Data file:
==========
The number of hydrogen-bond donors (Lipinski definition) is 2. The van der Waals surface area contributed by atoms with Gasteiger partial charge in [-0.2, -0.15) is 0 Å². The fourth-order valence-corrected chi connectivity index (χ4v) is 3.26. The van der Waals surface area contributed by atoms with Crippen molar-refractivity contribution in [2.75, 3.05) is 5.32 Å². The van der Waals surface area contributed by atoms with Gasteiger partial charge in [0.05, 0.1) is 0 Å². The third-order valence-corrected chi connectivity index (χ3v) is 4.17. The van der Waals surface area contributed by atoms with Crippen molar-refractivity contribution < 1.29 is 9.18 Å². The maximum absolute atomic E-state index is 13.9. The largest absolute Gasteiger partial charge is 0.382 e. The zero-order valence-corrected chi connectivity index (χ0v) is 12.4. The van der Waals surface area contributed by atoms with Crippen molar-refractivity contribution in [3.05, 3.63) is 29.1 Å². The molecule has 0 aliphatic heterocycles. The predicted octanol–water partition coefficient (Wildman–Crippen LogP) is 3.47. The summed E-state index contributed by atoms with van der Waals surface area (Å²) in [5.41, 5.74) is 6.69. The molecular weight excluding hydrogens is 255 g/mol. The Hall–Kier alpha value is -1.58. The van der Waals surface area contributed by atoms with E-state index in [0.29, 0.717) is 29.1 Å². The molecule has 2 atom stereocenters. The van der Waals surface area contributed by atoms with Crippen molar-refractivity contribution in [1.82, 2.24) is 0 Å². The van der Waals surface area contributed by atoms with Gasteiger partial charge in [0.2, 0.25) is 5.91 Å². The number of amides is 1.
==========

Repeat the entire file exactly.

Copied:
The number of hydrogen-bond donors (Lipinski definition) is 2. The van der Waals surface area contributed by atoms with Gasteiger partial charge in [-0.2, -0.15) is 0 Å². The fourth-order valence-corrected chi connectivity index (χ4v) is 3.26. The van der Waals surface area contributed by atoms with Crippen molar-refractivity contribution in [2.75, 3.05) is 5.32 Å². The van der Waals surface area contributed by atoms with Gasteiger partial charge in [0.05, 0.1) is 0 Å². The third-order valence-corrected chi connectivity index (χ3v) is 4.17. The van der Waals surface area contributed by atoms with Crippen molar-refractivity contribution < 1.29 is 9.18 Å². The maximum absolute atomic E-state index is 13.9. The largest absolute Gasteiger partial charge is 0.382 e. The zero-order valence-corrected chi connectivity index (χ0v) is 12.4. The van der Waals surface area contributed by atoms with Crippen molar-refractivity contribution in [3.05, 3.63) is 29.1 Å². The molecule has 0 aliphatic heterocycles. The predicted octanol–water partition coefficient (Wildman–Crippen LogP) is 3.47. The summed E-state index contributed by atoms with van der Waals surface area (Å²) in [5.41, 5.74) is 6.69. The molecular weight excluding hydrogens is 255 g/mol. The Hall–Kier alpha value is -1.58. The van der Waals surface area contributed by atoms with E-state index in [0.29, 0.717) is 29.1 Å². The molecule has 2 atom stereocenters. The van der Waals surface area contributed by atoms with Crippen molar-refractivity contribution in [1.82, 2.24) is 0 Å². The van der Waals surface area contributed by atoms with Gasteiger partial charge in [0.2, 0.25) is 5.91 Å². The number of amides is 1.